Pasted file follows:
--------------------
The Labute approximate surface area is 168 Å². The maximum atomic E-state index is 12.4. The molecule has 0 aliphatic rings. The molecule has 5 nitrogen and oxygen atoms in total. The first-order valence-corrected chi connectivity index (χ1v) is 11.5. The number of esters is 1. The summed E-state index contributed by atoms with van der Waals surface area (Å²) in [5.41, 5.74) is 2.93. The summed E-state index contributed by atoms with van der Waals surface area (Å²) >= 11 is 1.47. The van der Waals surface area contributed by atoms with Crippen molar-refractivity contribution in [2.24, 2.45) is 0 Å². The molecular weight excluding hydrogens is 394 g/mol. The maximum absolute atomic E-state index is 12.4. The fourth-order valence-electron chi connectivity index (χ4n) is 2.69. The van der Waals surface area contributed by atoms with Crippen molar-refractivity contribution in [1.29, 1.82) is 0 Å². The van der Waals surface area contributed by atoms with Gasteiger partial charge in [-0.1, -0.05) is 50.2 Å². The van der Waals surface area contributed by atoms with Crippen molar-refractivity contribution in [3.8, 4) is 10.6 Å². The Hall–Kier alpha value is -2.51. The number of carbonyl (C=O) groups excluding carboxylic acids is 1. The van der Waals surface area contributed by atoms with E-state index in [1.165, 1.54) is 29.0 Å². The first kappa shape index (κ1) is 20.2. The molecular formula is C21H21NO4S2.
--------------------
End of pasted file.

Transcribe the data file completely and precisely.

The Labute approximate surface area is 168 Å². The maximum atomic E-state index is 12.4. The molecule has 0 aliphatic rings. The molecule has 5 nitrogen and oxygen atoms in total. The first-order valence-corrected chi connectivity index (χ1v) is 11.5. The number of esters is 1. The summed E-state index contributed by atoms with van der Waals surface area (Å²) in [5.41, 5.74) is 2.93. The summed E-state index contributed by atoms with van der Waals surface area (Å²) >= 11 is 1.47. The van der Waals surface area contributed by atoms with Crippen molar-refractivity contribution in [2.24, 2.45) is 0 Å². The molecular weight excluding hydrogens is 394 g/mol. The maximum absolute atomic E-state index is 12.4. The fourth-order valence-electron chi connectivity index (χ4n) is 2.69. The van der Waals surface area contributed by atoms with Crippen molar-refractivity contribution in [1.29, 1.82) is 0 Å². The van der Waals surface area contributed by atoms with Gasteiger partial charge in [-0.1, -0.05) is 50.2 Å². The van der Waals surface area contributed by atoms with Crippen molar-refractivity contribution in [3.8, 4) is 10.6 Å². The Hall–Kier alpha value is -2.51. The number of carbonyl (C=O) groups excluding carboxylic acids is 1. The van der Waals surface area contributed by atoms with E-state index in [1.165, 1.54) is 29.0 Å². The first kappa shape index (κ1) is 20.2. The molecular formula is C21H21NO4S2.